You could picture Jesus with a sneer on his face when he called them stupid fools. Or you could picture Him with the exasperated look of a father who is trying to get some earth-shatteringly good news through to his dim-witted sons. And that look makes all the difference, don’t you think? I choose the latter.

    Sure, we may be called to pick up the whip. But I bet it won’t be until we’ve been thoroughly trained in those other key implements of humility: the towel and the basin.

    Anyways, I don’t think we ought to be eager to emotionally crush our opponents in an intramural tussle. Which is what I thought this thread was talking about.


  21. thomastwitchell says:

    “Or you could picture Him with the exasperated look of a father who is trying to get some earth-shatteringly good news through to his dim-witted sons. And that look makes all the difference, don’t you think?” Yes, and I don’t think he was being flip when he dissed his mother either. Still, the picture is not what we expect in today’s melieu, we condemn it. The language is sphinctered, and a proper avenue of relationship cut off by narrowing the allowed parameters of conversation.

    “the towel and the basin” This is right, we are to do good to our brothers, washing them, healing wounds, even the wounds we cause. Both are necessary, and as you said we must learn both.

    “eager to emotionally crush” we should never be. It should be the avenue of last resort, but that street can not be turned down if it has been blocked off by unbiblical rules of the road. One of those rules too prevalent is that we should not say certain things.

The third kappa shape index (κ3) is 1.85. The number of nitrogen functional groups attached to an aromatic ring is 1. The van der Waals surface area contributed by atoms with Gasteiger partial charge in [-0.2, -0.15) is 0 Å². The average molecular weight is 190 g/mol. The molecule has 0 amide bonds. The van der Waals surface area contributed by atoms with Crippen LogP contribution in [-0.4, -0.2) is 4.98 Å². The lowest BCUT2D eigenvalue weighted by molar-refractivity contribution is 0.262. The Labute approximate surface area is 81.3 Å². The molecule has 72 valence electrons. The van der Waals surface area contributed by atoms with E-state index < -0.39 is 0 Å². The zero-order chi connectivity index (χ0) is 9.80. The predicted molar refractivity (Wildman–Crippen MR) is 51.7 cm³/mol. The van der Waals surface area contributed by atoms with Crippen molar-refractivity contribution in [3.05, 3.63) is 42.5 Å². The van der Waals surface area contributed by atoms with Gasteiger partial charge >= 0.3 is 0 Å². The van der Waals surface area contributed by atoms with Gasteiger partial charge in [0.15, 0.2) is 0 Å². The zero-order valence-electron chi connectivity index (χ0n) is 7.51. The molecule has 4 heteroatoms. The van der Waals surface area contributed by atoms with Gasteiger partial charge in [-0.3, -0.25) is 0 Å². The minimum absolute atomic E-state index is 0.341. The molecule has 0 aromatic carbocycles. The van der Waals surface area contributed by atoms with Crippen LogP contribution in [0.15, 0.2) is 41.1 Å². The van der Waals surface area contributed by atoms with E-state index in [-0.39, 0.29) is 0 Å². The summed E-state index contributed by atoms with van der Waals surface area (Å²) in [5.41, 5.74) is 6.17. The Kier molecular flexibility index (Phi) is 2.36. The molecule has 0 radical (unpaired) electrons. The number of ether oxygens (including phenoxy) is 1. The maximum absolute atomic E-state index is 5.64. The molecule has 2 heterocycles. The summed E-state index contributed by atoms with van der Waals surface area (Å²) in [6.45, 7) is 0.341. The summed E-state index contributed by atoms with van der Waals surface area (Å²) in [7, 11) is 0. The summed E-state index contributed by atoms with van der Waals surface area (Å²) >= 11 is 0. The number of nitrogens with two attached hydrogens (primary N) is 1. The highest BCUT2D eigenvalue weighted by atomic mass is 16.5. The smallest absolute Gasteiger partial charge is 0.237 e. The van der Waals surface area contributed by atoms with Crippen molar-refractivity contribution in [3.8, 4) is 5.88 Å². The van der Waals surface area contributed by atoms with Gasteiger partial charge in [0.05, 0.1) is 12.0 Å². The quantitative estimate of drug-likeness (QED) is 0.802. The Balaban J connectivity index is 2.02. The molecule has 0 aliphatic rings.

“There is plenty of arrogance to go around. That is why it is imperative that all Christians everywhere must seek to stay faithful to Scripture, while loving our brothers and sisters in Christ (even when we disagree). Let us stand firm in our convictions, but always with graciousness. Would that we all be known for grace – no matter what our label!” And Trevin says that arrogance is in his own heart also. Me too, and I am always checking to see if what I am doing is self-seeking or other-seeking. But, the point must be made that we must have the freedom to expression, right or wrong, in whatever language or display of emotion is best fitted for it. Jesus was not a PC platitude. And we do damage to the reality of the text to make him or his followers what they were not. Christianity is messy business and as you have likened it, a frustrated father doesn’t use kind, gentle words, but is harsh. You cannot explain rebuke or snatching out of the fire in genteel terms. What we have become is a Rodney King church in many ways. Not zealotry for zealotries sake should we have zeal. But, our God is a zealous God, in fact his name is Jealous. They are the same word. There is a righteous jealousy. We must then not relegate emotional defense to the trashbin, rather we must learn how and when to use tools like anger without sin, properly. Grace is not grace that is ungracious in dishonestly, putting on airs for the sake of peace.